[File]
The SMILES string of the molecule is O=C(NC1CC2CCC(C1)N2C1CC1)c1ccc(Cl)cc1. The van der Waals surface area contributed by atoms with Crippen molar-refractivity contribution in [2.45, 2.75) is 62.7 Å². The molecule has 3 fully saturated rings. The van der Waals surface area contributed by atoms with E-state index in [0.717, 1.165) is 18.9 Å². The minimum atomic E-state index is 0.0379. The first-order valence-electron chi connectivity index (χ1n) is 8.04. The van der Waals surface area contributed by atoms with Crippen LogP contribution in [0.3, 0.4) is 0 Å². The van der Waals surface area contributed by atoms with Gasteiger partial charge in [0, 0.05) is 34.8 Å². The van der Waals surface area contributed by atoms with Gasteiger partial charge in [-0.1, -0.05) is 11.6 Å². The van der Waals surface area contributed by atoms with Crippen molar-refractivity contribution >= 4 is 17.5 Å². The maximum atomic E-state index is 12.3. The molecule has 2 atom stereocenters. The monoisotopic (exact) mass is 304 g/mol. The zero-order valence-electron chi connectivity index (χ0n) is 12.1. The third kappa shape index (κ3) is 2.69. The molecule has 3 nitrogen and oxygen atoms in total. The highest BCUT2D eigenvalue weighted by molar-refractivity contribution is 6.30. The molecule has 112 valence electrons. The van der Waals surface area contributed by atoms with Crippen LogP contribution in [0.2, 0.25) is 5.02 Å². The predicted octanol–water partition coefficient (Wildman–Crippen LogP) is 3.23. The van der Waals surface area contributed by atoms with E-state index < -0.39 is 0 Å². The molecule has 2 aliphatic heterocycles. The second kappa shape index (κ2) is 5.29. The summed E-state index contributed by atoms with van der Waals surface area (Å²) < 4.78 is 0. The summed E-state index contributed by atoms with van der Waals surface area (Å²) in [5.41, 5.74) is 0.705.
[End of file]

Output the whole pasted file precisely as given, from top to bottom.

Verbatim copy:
The SMILES string of the molecule is O=C(NC1CC2CCC(C1)N2C1CC1)c1ccc(Cl)cc1. The van der Waals surface area contributed by atoms with Crippen molar-refractivity contribution in [2.45, 2.75) is 62.7 Å². The molecule has 3 fully saturated rings. The van der Waals surface area contributed by atoms with E-state index in [0.717, 1.165) is 18.9 Å². The minimum atomic E-state index is 0.0379. The first-order valence-electron chi connectivity index (χ1n) is 8.04. The van der Waals surface area contributed by atoms with Crippen LogP contribution in [0.3, 0.4) is 0 Å². The van der Waals surface area contributed by atoms with Gasteiger partial charge in [0, 0.05) is 34.8 Å². The van der Waals surface area contributed by atoms with Gasteiger partial charge in [-0.1, -0.05) is 11.6 Å². The van der Waals surface area contributed by atoms with Crippen molar-refractivity contribution >= 4 is 17.5 Å². The maximum atomic E-state index is 12.3. The molecule has 2 atom stereocenters. The monoisotopic (exact) mass is 304 g/mol. The zero-order valence-electron chi connectivity index (χ0n) is 12.1. The third kappa shape index (κ3) is 2.69. The molecule has 3 nitrogen and oxygen atoms in total. The highest BCUT2D eigenvalue weighted by molar-refractivity contribution is 6.30. The molecule has 112 valence electrons. The van der Waals surface area contributed by atoms with Crippen LogP contribution in [0.2, 0.25) is 5.02 Å². The predicted octanol–water partition coefficient (Wildman–Crippen LogP) is 3.23. The van der Waals surface area contributed by atoms with E-state index < -0.39 is 0 Å². The molecule has 2 aliphatic heterocycles. The second kappa shape index (κ2) is 5.29. The summed E-state index contributed by atoms with van der Waals surface area (Å²) < 4.78 is 0. The summed E-state index contributed by atoms with van der Waals surface area (Å²) in [5.41, 5.74) is 0.705.